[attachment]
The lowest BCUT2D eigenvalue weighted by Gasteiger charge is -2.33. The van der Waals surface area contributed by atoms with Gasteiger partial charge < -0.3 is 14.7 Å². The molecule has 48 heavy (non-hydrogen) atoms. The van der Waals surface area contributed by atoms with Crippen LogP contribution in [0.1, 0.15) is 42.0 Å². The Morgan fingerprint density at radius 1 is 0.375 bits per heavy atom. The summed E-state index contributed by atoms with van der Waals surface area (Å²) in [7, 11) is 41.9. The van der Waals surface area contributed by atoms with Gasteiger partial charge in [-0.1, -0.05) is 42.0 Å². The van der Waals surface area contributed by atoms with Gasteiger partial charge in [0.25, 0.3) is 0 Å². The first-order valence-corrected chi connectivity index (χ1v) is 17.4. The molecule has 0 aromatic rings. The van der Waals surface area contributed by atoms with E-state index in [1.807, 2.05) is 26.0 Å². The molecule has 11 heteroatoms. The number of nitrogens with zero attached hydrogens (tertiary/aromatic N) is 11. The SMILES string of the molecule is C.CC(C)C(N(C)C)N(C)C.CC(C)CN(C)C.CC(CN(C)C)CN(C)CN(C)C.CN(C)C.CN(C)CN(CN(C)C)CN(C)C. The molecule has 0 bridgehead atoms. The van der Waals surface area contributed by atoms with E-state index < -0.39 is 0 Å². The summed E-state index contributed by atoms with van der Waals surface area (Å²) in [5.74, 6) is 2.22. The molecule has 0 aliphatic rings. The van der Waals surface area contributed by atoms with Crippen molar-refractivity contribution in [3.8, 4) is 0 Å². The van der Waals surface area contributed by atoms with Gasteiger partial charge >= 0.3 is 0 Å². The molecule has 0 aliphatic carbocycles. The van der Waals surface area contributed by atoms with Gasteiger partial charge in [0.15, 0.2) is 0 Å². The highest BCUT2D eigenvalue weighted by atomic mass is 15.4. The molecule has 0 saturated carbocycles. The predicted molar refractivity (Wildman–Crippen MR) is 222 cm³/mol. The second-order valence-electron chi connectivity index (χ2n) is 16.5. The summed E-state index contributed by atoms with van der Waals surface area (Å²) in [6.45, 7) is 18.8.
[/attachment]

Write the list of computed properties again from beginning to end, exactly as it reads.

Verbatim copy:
The lowest BCUT2D eigenvalue weighted by Gasteiger charge is -2.33. The van der Waals surface area contributed by atoms with Gasteiger partial charge < -0.3 is 14.7 Å². The molecule has 48 heavy (non-hydrogen) atoms. The van der Waals surface area contributed by atoms with Crippen LogP contribution in [0.1, 0.15) is 42.0 Å². The Morgan fingerprint density at radius 1 is 0.375 bits per heavy atom. The summed E-state index contributed by atoms with van der Waals surface area (Å²) in [7, 11) is 41.9. The van der Waals surface area contributed by atoms with Gasteiger partial charge in [-0.1, -0.05) is 42.0 Å². The van der Waals surface area contributed by atoms with Gasteiger partial charge in [0.25, 0.3) is 0 Å². The first-order valence-corrected chi connectivity index (χ1v) is 17.4. The molecule has 0 aromatic rings. The van der Waals surface area contributed by atoms with E-state index in [1.807, 2.05) is 26.0 Å². The molecule has 11 heteroatoms. The number of nitrogens with zero attached hydrogens (tertiary/aromatic N) is 11. The SMILES string of the molecule is C.CC(C)C(N(C)C)N(C)C.CC(C)CN(C)C.CC(CN(C)C)CN(C)CN(C)C.CN(C)C.CN(C)CN(CN(C)C)CN(C)C. The molecule has 0 bridgehead atoms. The van der Waals surface area contributed by atoms with E-state index < -0.39 is 0 Å². The summed E-state index contributed by atoms with van der Waals surface area (Å²) in [5.74, 6) is 2.22. The molecule has 0 aliphatic rings. The van der Waals surface area contributed by atoms with Crippen molar-refractivity contribution in [3.8, 4) is 0 Å². The van der Waals surface area contributed by atoms with Gasteiger partial charge >= 0.3 is 0 Å². The molecule has 0 aliphatic carbocycles. The van der Waals surface area contributed by atoms with Gasteiger partial charge in [0.15, 0.2) is 0 Å². The highest BCUT2D eigenvalue weighted by atomic mass is 15.4. The molecule has 0 saturated carbocycles. The predicted molar refractivity (Wildman–Crippen MR) is 222 cm³/mol. The second-order valence-electron chi connectivity index (χ2n) is 16.5. The summed E-state index contributed by atoms with van der Waals surface area (Å²) in [6.45, 7) is 18.8.